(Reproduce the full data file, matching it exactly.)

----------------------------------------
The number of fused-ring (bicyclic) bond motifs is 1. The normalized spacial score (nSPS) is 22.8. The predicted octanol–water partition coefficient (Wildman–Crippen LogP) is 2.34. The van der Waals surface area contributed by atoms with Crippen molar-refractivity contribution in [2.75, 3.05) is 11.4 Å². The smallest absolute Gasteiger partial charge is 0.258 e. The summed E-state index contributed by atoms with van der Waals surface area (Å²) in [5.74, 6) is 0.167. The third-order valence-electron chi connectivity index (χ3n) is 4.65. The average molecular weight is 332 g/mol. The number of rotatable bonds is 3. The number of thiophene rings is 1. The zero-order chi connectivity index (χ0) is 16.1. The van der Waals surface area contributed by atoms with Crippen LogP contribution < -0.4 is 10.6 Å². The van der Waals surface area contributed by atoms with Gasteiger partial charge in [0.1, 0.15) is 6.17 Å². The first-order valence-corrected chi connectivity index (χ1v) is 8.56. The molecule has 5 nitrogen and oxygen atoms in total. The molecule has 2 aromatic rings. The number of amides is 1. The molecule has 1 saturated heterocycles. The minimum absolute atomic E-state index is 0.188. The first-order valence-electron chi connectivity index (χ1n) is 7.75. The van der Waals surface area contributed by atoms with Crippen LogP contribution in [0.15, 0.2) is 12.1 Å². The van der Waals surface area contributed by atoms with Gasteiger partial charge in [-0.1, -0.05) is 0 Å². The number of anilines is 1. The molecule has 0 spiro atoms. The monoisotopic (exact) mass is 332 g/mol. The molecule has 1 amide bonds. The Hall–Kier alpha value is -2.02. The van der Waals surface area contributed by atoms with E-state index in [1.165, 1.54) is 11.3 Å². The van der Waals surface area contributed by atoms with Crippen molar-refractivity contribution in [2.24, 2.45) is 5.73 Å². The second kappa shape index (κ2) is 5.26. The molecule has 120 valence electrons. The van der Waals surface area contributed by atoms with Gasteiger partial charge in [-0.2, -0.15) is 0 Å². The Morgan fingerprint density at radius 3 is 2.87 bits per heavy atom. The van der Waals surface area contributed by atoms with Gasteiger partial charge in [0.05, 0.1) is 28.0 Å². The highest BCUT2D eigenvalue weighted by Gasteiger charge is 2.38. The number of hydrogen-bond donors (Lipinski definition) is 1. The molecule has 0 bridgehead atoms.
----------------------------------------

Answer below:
The number of fused-ring (bicyclic) bond motifs is 1. The normalized spacial score (nSPS) is 22.8. The predicted octanol–water partition coefficient (Wildman–Crippen LogP) is 2.34. The van der Waals surface area contributed by atoms with Crippen molar-refractivity contribution in [2.75, 3.05) is 11.4 Å². The smallest absolute Gasteiger partial charge is 0.258 e. The summed E-state index contributed by atoms with van der Waals surface area (Å²) in [5.74, 6) is 0.167. The third-order valence-electron chi connectivity index (χ3n) is 4.65. The average molecular weight is 332 g/mol. The number of rotatable bonds is 3. The number of thiophene rings is 1. The zero-order chi connectivity index (χ0) is 16.1. The van der Waals surface area contributed by atoms with Crippen LogP contribution < -0.4 is 10.6 Å². The van der Waals surface area contributed by atoms with Gasteiger partial charge in [0.1, 0.15) is 6.17 Å². The first-order valence-corrected chi connectivity index (χ1v) is 8.56. The molecule has 5 nitrogen and oxygen atoms in total. The molecule has 2 aromatic rings. The number of amides is 1. The molecule has 1 saturated heterocycles. The minimum absolute atomic E-state index is 0.188. The first-order valence-electron chi connectivity index (χ1n) is 7.75. The van der Waals surface area contributed by atoms with Crippen LogP contribution in [0.15, 0.2) is 12.1 Å². The van der Waals surface area contributed by atoms with Gasteiger partial charge in [-0.1, -0.05) is 0 Å². The number of anilines is 1. The molecule has 0 spiro atoms. The monoisotopic (exact) mass is 332 g/mol. The molecule has 1 amide bonds. The Hall–Kier alpha value is -2.02. The van der Waals surface area contributed by atoms with E-state index in [1.165, 1.54) is 11.3 Å². The van der Waals surface area contributed by atoms with Crippen molar-refractivity contribution in [2.24, 2.45) is 5.73 Å². The second kappa shape index (κ2) is 5.26. The molecule has 120 valence electrons. The van der Waals surface area contributed by atoms with Gasteiger partial charge in [-0.2, -0.15) is 0 Å². The Morgan fingerprint density at radius 3 is 2.87 bits per heavy atom. The van der Waals surface area contributed by atoms with Gasteiger partial charge in [0.05, 0.1) is 28.0 Å². The highest BCUT2D eigenvalue weighted by Gasteiger charge is 2.38. The number of hydrogen-bond donors (Lipinski definition) is 1. The molecule has 0 bridgehead atoms.